May I ask you a question? Is there ever a good time to say “I’d do anything?” Likely not In most instances. However will there be an opportunity for each one of us in a given lifetime to do just that, give anything? What is God asking of you and of me . . . anything!
My friend, life's a story, welcome to This Passing Day. I'm Mark Brunner.
I would do anything if I just –– could . . . , would . . . , for a moment! How often have you found yourself repeating this oath? “Anything if just . . . !” I know that neither you nor I would really “do anything” as we promised. It’s just something we say when we’re faced with an incredible problem, a tremendous challenge or, perhaps, a heart-wrenching fear or ache. Sometimes these are the first words out of our mouths, an oath proclaiming an inordinate and awful promise that we know we will never keep. I remember getting into a horrific auto accident years ago on the freeway. My car was sandwiched between two others and I was just beginning to comprehend what had happened over the course of several seconds at high speeds on that road. “If only I hadn’t changed lanes I would have never come between these two cars. I’d give anything to relive the last minute!” Really? No one was hurt and cars could be repaired. “Anything?” Probably not a good idea. The cost/value relationship was not balanced.
Is there ever a good time to say “I’d do anything?” Likely not In most instances. However there is one opportunity each one of us is given in a lifetime to do just that, give anything. Because that’s exactly what God is asking of you and of me. . . anything!
Oswald Chambers writes. “A Christian worker has to learn how to be God’s noble man or woman amid a crowd of ignoble things. Never make this plea — “If only I were somewhere else!” All God’s men are ordinary men made extraordinary by the matter He has given them. Unless we have the right matter in our minds intellectually and in our hearts affectionately, we will be hustled out of usefulness to God. We are not workers for God by choice . . . . Paul’s whole heart and mind and soul were taken up with the great matter of what Jesus Christ came to do, he never lost sight of that one thing. We have to face ourselves with the one central fact — Jesus Christ, and Him crucified.” (My Utmost for His Highest, October 24)
The Apostle Paul tells us in 1Corinthians 9:22: “To the weak I became weak, to win the weak. I have become all things to all people so that by all possible means I might save some.” Paul was willing to do anything, give anything, to save just one sinner. This was central to his ministry work throughout Asia Minor; the fact that he would give and give and give anything in order to win some for Christ. Yes, even his very life. It wasn’t about Paul, you or me that souls hang in the balance; it’s about Christ. We need to become ignoble in order that Christ is raised up as noble. It’s our anything for his everything. The cost/value relationship balances out on the side of value for only this one thing in life: we should give anything for Christ’s everything.This and only this. All other oaths are vacant promises in exception.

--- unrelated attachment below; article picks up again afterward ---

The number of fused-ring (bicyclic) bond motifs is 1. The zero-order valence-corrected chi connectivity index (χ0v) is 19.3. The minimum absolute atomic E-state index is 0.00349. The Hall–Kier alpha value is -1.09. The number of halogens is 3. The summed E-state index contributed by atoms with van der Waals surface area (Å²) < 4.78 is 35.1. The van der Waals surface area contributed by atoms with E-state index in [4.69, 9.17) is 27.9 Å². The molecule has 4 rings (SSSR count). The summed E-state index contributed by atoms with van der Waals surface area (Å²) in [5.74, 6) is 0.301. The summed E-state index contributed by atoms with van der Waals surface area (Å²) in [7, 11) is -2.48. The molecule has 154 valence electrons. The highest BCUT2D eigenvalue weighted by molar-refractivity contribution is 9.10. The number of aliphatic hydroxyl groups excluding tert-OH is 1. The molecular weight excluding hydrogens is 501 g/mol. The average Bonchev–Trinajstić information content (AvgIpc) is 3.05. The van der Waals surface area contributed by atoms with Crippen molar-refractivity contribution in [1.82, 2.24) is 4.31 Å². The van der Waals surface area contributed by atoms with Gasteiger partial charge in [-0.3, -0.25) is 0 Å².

We pray. Heavenly Father, thank you for giving us Jesus Christ, our Lord, to lead us, guide us and take us where we need to go. As one of his soldiers in this universal fight against sin, he has captured us and made us a part of his army. Forgive us Lord when we fail to understand that our anything in this life will never equal his everything. In Jesus name we pray. Amen!
Therefore my friend, do not worry about tomorrow, for tomorrow will worry for itself; each day has enough trouble of its own. (Matt 6:34) This Passing Day. May this passing day honor our Lord and Savior Jesus Christ and be a blessing to you and everyone you meet. Find a stranger and say hello. Don't let another day pass without your day blessing someone else.
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